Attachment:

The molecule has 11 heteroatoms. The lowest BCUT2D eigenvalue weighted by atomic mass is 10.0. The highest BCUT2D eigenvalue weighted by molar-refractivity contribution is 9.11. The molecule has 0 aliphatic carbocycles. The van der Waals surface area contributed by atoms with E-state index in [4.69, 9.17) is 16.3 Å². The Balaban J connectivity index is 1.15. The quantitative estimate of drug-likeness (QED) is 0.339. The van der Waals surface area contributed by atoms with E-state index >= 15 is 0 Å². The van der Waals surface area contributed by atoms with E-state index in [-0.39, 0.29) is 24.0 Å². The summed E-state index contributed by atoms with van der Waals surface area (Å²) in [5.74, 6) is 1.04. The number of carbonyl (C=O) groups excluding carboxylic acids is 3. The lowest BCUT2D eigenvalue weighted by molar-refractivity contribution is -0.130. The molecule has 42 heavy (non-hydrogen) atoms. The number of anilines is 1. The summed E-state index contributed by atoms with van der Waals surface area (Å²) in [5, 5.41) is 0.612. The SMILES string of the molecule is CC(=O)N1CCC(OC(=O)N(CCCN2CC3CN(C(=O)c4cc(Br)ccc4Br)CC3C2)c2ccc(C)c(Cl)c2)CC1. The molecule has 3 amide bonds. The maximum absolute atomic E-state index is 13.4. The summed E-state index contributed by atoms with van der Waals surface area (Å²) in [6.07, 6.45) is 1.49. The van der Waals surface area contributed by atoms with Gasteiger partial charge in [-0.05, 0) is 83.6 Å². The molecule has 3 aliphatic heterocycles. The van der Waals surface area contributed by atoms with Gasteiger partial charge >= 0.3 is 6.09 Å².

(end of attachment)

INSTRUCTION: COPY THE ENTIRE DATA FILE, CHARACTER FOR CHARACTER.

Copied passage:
The molecule has 11 heteroatoms. The lowest BCUT2D eigenvalue weighted by atomic mass is 10.0. The highest BCUT2D eigenvalue weighted by molar-refractivity contribution is 9.11. The molecule has 0 aliphatic carbocycles. The van der Waals surface area contributed by atoms with E-state index in [4.69, 9.17) is 16.3 Å². The Balaban J connectivity index is 1.15. The quantitative estimate of drug-likeness (QED) is 0.339. The van der Waals surface area contributed by atoms with E-state index >= 15 is 0 Å². The van der Waals surface area contributed by atoms with E-state index in [-0.39, 0.29) is 24.0 Å². The summed E-state index contributed by atoms with van der Waals surface area (Å²) in [5.74, 6) is 1.04. The number of carbonyl (C=O) groups excluding carboxylic acids is 3. The lowest BCUT2D eigenvalue weighted by molar-refractivity contribution is -0.130. The molecule has 42 heavy (non-hydrogen) atoms. The number of anilines is 1. The summed E-state index contributed by atoms with van der Waals surface area (Å²) in [5, 5.41) is 0.612. The SMILES string of the molecule is CC(=O)N1CCC(OC(=O)N(CCCN2CC3CN(C(=O)c4cc(Br)ccc4Br)CC3C2)c2ccc(C)c(Cl)c2)CC1. The molecule has 3 amide bonds. The maximum absolute atomic E-state index is 13.4. The summed E-state index contributed by atoms with van der Waals surface area (Å²) in [6.07, 6.45) is 1.49. The van der Waals surface area contributed by atoms with Gasteiger partial charge in [-0.05, 0) is 83.6 Å². The molecule has 3 aliphatic heterocycles. The van der Waals surface area contributed by atoms with Gasteiger partial charge >= 0.3 is 6.09 Å².